Within the most relevant population of wars — those characterized as costly, protracted foreign military interventions — I assessed the decision-making and behaviors of 85 individual wartime leaders, to include a mix of leaders linked to the start of their respective wars and new leaders who took over with the war ongoing. Through review of primary source documents from more than a dozen countries and personal interaction with former government officials and journalists with relevant firsthand knowledge, I found that new leaders remain susceptible to the domestic pressures and risks associated with war termination, or they at least perceive themselves to be at risk and behave accordingly. Particularly, many new leaders behave like their predecessors and prove similarly unable or unwilling to cut the state’s losses and seek peace. This is because the politics of blame associated with war termination is complex and varied, with multiple potential blame narratives extending beyond the leader who starts a failed war.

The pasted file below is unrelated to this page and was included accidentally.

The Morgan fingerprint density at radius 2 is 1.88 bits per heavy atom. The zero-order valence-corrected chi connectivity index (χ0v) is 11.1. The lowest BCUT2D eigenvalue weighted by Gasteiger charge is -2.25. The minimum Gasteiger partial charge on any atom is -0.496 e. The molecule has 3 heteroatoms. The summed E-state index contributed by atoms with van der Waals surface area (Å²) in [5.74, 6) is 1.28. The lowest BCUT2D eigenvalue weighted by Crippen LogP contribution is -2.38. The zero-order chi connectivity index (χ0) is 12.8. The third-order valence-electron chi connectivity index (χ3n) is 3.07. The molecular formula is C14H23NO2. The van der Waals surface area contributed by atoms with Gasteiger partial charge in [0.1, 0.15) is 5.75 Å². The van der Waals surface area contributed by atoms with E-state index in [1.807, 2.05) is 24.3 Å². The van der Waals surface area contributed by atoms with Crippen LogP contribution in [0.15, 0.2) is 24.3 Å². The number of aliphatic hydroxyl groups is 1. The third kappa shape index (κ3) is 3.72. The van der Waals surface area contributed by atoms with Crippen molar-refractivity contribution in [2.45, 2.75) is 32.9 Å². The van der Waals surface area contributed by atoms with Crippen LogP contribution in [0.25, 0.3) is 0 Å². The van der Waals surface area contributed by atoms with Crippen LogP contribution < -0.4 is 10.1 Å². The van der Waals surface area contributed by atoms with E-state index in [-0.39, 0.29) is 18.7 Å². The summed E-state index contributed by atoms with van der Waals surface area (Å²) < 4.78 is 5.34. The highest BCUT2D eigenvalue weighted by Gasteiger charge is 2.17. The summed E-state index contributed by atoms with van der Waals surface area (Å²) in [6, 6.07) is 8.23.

A wartime transfer of leadership in Russia could go in many different directions. Pundits have identified a host of potential successors, ranging from the outspoken hawk Dmitry Medvedev to Sergei Sobyanin, who has consistently sought to distance himself from Putin’s war in Ukraine. Some have even raised the possibility, even if slim, of imprisoned opposition leader Alexey Navalny replacing Putin. While individual differences certainly matter, the politics of blame associated with war termination does not discriminate: Any new leader who seeks to extricate Russia from Putin’s war likely will face tough domestic hurdles. Russia’s current domestic political environment, as characterized by an intense blame game pitting political versus military leadership, would be especially dangerous for Putin’s successor and disincentive any move to abandon Russia’s war aims in Ukraine and seek peace, at least in the short term. This holds even for a successor who opposed or did not openly support Putin’s war prior to taking office. Thus, Putin’s war may very well continue without Putin.